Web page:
• Semolina breakfast with poached quinces (Chris Middleton)Source: Chris Middleton

Toasting the semolina before cooking is not necessary for this recipe to be successful; however, it does give the dish a pleasing mellow nuttiness, adding an extra dimension to the flavour. 






Skill level

Average: 3.7 (10 votes)

The quinces will take a couple of hours to cook, but they can be prepared a few days ahead of time.


  • 15 g (½ oz) butter 
  • 130 g (4½ oz/⅔ cup) semolina 
  • 500 ml (17 oz/2 cups) milk 
  • 2 tbsp rice malt syrup
  • 1 tsp ground cardamom
  • ½ vanilla bean, split and seeds scraped 


Spiced poached quinces 

  • zest and juice 1 orange
  • 115 g (4 oz/⅓ cup) rice malt syrup
  • 1 tbsp lemon juice 
  • 1 cinnamon stick
  • ½ vanilla bean, split and seeds scraped
  • 4 cardamom pods, bruised 
  • 8 black peppercorns
  • 2 quinces 


To serve 

  • natural yoghurt
  • roughly chopped pistachios
  • ground cardamom
  • milk (optional) 

Cook's notes

Oven temperatures are for conventional; if using fan-forced (convection), reduce the temperature by 20˚C. | We use Australian tablespoons and cups: 1 teaspoon equals 5 ml; 1 tablespoon equals 20 ml; 1 cup equals 250 ml. | All herbs are fresh (unless specified) and cups are lightly packed. | All vegetables are medium size and peeled, unless specified. | All eggs are 55-60 g, unless specified.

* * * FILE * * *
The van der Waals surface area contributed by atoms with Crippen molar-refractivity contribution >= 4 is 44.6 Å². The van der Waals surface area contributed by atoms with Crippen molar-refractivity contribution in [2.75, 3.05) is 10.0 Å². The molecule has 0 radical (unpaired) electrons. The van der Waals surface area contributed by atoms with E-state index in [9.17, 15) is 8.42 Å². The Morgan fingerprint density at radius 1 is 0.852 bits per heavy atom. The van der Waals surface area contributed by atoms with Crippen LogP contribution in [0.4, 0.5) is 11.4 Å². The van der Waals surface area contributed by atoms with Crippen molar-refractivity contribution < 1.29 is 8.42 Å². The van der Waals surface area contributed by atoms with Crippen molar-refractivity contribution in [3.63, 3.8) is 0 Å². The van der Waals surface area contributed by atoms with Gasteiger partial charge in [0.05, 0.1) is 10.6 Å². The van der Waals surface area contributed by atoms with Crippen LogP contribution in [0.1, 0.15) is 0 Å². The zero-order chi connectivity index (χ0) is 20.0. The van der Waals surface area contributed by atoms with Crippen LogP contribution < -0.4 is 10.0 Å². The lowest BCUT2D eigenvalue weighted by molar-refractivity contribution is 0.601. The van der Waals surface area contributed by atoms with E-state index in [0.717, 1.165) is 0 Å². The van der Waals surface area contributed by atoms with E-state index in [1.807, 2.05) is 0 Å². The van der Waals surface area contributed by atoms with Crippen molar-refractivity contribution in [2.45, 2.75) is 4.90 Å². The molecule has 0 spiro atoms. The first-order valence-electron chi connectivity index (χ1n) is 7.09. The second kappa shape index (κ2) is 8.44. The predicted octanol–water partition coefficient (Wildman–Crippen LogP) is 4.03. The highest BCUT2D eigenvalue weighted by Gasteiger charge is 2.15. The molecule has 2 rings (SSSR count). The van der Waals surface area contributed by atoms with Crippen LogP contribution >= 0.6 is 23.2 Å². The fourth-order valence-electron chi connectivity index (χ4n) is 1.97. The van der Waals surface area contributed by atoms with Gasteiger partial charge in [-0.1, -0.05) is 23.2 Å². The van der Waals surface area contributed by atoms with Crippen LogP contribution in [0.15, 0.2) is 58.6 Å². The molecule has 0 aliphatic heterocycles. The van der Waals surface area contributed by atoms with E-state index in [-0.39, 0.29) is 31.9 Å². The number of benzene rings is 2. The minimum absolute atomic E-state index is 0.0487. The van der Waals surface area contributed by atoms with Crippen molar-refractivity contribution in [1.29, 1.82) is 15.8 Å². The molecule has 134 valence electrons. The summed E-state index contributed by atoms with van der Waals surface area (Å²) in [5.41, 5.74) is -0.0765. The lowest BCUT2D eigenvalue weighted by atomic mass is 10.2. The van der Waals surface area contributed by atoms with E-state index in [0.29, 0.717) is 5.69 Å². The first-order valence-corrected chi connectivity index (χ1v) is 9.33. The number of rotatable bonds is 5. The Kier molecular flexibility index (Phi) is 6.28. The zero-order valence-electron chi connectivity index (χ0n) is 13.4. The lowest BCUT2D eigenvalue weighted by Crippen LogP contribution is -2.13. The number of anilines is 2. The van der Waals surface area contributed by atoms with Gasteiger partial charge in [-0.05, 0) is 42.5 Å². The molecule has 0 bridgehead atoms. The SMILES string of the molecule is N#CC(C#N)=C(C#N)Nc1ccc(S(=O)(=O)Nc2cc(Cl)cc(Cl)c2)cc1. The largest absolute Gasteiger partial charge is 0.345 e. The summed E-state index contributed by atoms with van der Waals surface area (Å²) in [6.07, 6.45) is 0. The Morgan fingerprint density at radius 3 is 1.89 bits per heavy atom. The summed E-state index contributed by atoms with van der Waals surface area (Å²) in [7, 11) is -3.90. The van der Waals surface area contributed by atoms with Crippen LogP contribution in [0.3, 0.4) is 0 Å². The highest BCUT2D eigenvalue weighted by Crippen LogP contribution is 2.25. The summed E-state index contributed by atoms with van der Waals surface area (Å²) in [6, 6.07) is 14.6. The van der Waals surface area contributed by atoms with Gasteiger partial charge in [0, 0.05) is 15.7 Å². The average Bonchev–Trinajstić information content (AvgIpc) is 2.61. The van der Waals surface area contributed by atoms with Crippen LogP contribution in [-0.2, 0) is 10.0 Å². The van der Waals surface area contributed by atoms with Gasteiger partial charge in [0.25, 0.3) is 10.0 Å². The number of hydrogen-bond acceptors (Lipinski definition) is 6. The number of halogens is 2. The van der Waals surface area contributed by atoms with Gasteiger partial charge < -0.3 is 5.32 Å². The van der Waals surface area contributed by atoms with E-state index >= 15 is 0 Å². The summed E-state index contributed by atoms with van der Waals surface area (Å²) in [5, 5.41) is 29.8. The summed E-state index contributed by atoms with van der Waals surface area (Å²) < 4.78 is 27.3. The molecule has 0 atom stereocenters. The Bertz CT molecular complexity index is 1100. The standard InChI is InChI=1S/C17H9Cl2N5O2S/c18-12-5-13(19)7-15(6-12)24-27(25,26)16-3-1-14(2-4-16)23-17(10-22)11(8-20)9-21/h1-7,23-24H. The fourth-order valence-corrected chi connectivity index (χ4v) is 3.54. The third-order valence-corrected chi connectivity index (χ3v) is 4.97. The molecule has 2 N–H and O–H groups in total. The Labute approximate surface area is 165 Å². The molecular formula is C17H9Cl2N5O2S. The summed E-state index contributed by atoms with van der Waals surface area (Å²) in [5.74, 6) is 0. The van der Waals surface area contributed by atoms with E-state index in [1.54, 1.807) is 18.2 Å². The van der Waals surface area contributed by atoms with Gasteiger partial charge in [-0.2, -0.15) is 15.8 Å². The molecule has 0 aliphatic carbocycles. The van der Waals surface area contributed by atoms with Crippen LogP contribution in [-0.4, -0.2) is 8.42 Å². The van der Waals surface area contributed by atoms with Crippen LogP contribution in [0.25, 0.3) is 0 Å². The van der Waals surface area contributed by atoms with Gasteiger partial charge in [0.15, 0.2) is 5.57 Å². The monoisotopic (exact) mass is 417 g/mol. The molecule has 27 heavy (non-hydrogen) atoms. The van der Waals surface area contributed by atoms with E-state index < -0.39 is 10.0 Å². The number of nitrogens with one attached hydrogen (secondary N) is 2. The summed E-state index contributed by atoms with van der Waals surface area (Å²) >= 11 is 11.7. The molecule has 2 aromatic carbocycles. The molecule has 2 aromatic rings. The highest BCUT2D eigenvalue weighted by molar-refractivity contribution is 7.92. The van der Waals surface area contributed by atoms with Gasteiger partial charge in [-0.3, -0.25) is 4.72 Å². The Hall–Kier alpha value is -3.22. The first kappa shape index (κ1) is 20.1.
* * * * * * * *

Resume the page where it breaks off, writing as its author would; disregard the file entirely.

To make the quinces, place all the ingredients except the quinces in a large heavy-based saucepan with 500 ml (17 oz/2 cups) water. Bring slowly to the boil over medium–low heat, stirring occasionally to dissolve the syrup. Meanwhile, peel the quinces one at a time (reserve the peel) and cut each into 6 or 8 wedges, leaving the core intact. Add the quince to the syrup in the pan. Tie the peel in a piece of muslin to enclose then add to the pan. Reduce the heat to a simmer, partially cover with the lid and cook for 1½–2 hours or until the quinces are a deep pink–red colour and are soft, but still holding their form. Cool the quinces in the liquid or serve warm. The cores of the quinces may be removed before serving. Discard the muslin bag, vanilla bean pod and spices. Store, covered, in the refrigerator for up to 4 days. 

Melt the butter in a heavy-based saucepan over medium heat. Add the semolina and cook, stirring, for 4-5 minutes or until light golden and fragrant. Transfer to a bowl. 

Add the milk, rice malt syrup, cardamom, and vanilla seeds and pod to the pan with 500 ml (17 oz/2 cups) water. Bring to the boil over medium–high heat. Add the semolina and return to the boil, stirring constantly. Cook, uncovered, stirring, for 2–3 minutes or until mixture thickens. If necessary, thin with a little hot water or milk. Remove from the heat and discard the vanilla bean pod. 

Serve the semolina into bowls and top with yoghurt, the poached quince and a drizzle of the poaching syrup. Sprinkle with pistachios and cardamom and, if you like, add a splash of milk. 



• To make vegan, replace the butter with coconut oil, and the milk and yoghurt with non-dairy alternatives. 


This recipe is from Breakfast Bowls (Smith Street Books). Photography by Chris Middleton.